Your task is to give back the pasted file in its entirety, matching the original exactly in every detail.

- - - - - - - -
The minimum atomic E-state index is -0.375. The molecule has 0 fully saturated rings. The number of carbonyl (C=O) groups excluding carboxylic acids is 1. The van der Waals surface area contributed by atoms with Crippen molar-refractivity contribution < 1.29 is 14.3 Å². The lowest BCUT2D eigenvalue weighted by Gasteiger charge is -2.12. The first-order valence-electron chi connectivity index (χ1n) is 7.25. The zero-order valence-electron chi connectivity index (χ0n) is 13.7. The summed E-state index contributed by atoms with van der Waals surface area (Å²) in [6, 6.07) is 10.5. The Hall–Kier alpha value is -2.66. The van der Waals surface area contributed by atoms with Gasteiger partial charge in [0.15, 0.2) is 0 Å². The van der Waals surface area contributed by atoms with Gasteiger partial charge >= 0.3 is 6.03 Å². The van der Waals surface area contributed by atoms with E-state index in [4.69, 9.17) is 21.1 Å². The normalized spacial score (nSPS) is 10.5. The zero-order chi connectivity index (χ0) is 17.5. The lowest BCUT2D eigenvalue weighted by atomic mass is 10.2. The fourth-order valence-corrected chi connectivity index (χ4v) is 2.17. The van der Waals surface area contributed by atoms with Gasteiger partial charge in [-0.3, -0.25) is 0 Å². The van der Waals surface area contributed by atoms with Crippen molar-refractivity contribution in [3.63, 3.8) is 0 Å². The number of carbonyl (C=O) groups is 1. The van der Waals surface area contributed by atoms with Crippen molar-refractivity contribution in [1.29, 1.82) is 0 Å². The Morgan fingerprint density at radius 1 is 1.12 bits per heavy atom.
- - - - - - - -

The minimum atomic E-state index is -0.375. The molecule has 0 fully saturated rings. The number of carbonyl (C=O) groups excluding carboxylic acids is 1. The van der Waals surface area contributed by atoms with Crippen molar-refractivity contribution < 1.29 is 14.3 Å². The lowest BCUT2D eigenvalue weighted by Gasteiger charge is -2.12. The first-order valence-electron chi connectivity index (χ1n) is 7.25. The zero-order valence-electron chi connectivity index (χ0n) is 13.7. The summed E-state index contributed by atoms with van der Waals surface area (Å²) in [6, 6.07) is 10.5. The Hall–Kier alpha value is -2.66. The van der Waals surface area contributed by atoms with Gasteiger partial charge in [0.15, 0.2) is 0 Å². The van der Waals surface area contributed by atoms with Gasteiger partial charge >= 0.3 is 6.03 Å². The van der Waals surface area contributed by atoms with E-state index in [4.69, 9.17) is 21.1 Å². The normalized spacial score (nSPS) is 10.5. The zero-order chi connectivity index (χ0) is 17.5. The lowest BCUT2D eigenvalue weighted by atomic mass is 10.2. The fourth-order valence-corrected chi connectivity index (χ4v) is 2.17. The van der Waals surface area contributed by atoms with Gasteiger partial charge in [-0.3, -0.25) is 0 Å². The van der Waals surface area contributed by atoms with Crippen molar-refractivity contribution in [3.63, 3.8) is 0 Å². The number of carbonyl (C=O) groups is 1. The van der Waals surface area contributed by atoms with Crippen molar-refractivity contribution in [1.29, 1.82) is 0 Å². The Morgan fingerprint density at radius 1 is 1.12 bits per heavy atom.